The LDAPCredentialValidator for the password authentication login flow uses native LDAP libraries for password-based authentication instead of using a JAAS module. The primary advantages are slightly better performance and more control over the process, such as the ability to extract detailed account status information from the directory during a login. One disadvantage is that JAAS configurations may be reloaded each time they're used, while the native configuration is static.
The following sections describe how to configure a single instance of an LDAP CredentialValidator using the beans and properties that were available in V3 and are used by default in V4.
The idp.authn.LDAP.authenticator property controls the workflow for how authentication occurs against the LDAP directory:
Performs an anonymous search for the user's DN
Binds with a configured DN as a service account, then searches for the user's DN
User DNs are of a known format. i.e. CN=user_name,ou=accounts,dc=domain,dc=edu. No DN search is performed.
Configuration that leverages the AD specific @domain.com format. No DN search is performed since AD supports binding directly with that user name.
Depending on the choice above, various other properties must be set (see the reference section below).
Use the following properties to configure basic connection information for the LDAP directory:
A connection pool is used, and there are several properties used to configure pool behavior (see the reference below).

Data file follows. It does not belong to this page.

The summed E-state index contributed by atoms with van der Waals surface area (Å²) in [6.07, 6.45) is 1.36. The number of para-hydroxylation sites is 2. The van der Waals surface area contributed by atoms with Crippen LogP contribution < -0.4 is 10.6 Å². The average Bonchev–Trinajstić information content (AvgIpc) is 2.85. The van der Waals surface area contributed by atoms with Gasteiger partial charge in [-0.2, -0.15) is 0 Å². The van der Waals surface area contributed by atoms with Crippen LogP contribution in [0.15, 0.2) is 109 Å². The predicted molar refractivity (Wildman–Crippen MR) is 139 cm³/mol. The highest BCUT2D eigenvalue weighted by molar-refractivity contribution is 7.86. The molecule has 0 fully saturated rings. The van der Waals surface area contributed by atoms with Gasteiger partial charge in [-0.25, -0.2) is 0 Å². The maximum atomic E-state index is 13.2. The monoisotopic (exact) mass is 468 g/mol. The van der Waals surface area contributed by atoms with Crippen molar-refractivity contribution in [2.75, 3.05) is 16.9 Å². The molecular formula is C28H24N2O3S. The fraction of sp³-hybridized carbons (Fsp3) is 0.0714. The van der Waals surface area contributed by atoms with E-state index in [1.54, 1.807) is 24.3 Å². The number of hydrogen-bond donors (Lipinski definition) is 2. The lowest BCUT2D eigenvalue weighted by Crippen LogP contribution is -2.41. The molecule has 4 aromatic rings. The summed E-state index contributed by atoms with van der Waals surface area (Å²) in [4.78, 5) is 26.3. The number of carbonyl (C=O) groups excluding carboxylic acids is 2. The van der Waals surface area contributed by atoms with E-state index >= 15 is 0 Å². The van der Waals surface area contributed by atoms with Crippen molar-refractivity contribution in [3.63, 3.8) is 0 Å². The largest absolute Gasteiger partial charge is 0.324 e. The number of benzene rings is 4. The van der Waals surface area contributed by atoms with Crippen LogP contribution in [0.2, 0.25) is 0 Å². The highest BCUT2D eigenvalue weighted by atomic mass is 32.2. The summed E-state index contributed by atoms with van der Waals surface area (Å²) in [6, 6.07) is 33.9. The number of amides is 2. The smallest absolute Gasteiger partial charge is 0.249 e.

If StartTLS or SSL are used, a source of trust anchors must be configured to control certificate validation, using the idp.authn.LDAP.sslConfig property:
Uses the idp.authn.LDAP.trustCertificates property to load a resource containing the trust anchors (such as a file of PEM-format certificates)
Uses the idp.authn.LDAP.trustStore property to load a keystore containing the trust anchors
Uses the default JVM trust anchors (the JVM-wide "cacerts" file)
Note that for some advanced use cases, it may be necessary to dig deeply into the Ldaptive documentation and wire up custom objects using, or based on beans in the older V3 version of authn/ldap-authn-config.xml, ultimately installing an instance of org.ldaptive.auth.Authenticator into the "authenticator" property of a particular LDAPCredentialValidator bean, which for a single validator can be done by setting the idp.authn.LDAP.authenticator property in conf/ldap.properties to that bean name. Most of the flexibility comes from all the various types of objects that can be injected into instances of the Authenticator class.